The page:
With an increase of solar sunspot counts during the Solar Cycle Maximum, an increase in solar flares, and coronal holes also happens. When those X-rays from these increased number of Flares pass by Earth, they, in part, increase the ionization of the D Layer. When this happens, we experience degradation of radio signal strength. The D Layer begins to absorb the radio waves, causing Radio Blackouts, as the LUF is raised to the MUF.
Let's look at the relationship between coronal material and magnetic fields. The Corona is so hot that the gases in it loose some of their electrons in the powerful collisions between atoms. This plasma is a mixture of positively-charged ions and negatively-charged electrons. Take a look at a Neon light. You are looking at plasma. Because plasmas are electrically conductive, they can steer magnetic fields. And they are steered by magnetic fields. CMEs drag a piece of the Sun's magnetic field with it. These loops of magnetic force are stretched and dragged into interplanetary space by the inertia of the expanding plasma. When these magnetic forces impact the Earth they are either diverted by or combined with Earth's magnetic field.
The speed of a CME ranges from less than 50 to about 2000 kilometers per second. As the CME moves outward from the Sun, it generates a shock wave that can accelerate particles in interplanetary space to high energies. When a CME or its shock wave passes the Earth, geomagnetic storms are triggered. The majority of large and major geomagnetic storms are generated by the encounter with both the interplanetary shock and the CME that drives it. Their ability to disturb the Earth's magnetosphere is a function of their speed, the strength of their magnetic field, and the presence of a strong southward magnetic field component.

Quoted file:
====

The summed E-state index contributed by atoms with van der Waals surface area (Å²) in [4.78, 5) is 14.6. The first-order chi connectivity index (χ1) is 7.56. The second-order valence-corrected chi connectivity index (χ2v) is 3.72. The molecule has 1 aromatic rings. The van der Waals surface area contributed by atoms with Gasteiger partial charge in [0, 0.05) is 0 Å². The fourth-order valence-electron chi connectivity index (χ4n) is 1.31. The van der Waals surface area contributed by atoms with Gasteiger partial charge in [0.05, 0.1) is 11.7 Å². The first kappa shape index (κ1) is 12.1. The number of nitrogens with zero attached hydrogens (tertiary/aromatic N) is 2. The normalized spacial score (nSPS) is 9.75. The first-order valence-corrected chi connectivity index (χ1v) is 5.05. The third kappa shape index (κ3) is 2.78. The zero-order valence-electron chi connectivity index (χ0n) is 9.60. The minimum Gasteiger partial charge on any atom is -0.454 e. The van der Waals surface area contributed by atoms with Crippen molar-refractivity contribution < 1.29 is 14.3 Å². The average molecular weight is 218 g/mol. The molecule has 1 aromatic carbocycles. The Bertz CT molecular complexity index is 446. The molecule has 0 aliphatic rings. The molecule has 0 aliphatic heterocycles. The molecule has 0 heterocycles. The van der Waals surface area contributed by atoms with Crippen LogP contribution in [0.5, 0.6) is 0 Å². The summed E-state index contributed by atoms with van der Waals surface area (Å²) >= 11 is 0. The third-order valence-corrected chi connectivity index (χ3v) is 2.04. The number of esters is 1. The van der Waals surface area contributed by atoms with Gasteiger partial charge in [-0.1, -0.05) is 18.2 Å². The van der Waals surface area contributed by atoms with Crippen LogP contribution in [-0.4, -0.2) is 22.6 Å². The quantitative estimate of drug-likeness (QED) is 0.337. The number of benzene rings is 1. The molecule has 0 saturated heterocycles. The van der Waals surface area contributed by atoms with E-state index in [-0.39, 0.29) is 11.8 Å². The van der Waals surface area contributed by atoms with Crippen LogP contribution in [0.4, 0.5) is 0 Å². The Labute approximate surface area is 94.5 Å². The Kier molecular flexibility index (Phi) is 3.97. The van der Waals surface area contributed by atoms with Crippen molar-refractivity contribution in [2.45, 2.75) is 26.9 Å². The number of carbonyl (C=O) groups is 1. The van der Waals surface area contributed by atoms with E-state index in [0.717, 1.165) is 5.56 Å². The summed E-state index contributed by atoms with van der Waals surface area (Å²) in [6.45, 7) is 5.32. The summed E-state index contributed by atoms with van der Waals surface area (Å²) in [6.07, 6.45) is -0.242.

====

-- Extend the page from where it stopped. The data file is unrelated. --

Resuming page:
The Earth's magnetosphere is formed from two essential ingredients, the Earth's magnetic field (which has much the same form as that of a bar magnet, and is from pole-to-pole), and the solar wind. When the CME combines with the Earth's magnetic field, it alters the shape and intensity of this shield around the Earth. The Ionosphere is affected by these changes, either by an increase of ionization, or a decrease or even a depletion of ionization. Depressions in ionospheric density cause major communications problems because radio frequencies that previously had been refracting off the ionosphere now punch through. The MUF can be decreased by a factor of two during an ionospheric storm event. Storm effects are more pronounced at high latitudes.
When a CME is directed toward Earth and arrives after the two- to three-day journey, the interaction between the CME, solar wind, and the magnetosphere and ionosphere causes Aurora. Propagation off of Aurora is an exciting activity. At the same time, we bemoan the loss of communication caused by the degraded ionization of the Ionosphere. But hang in there! While CMEs affect us year-round, they are not as common as solar flares and solar wind.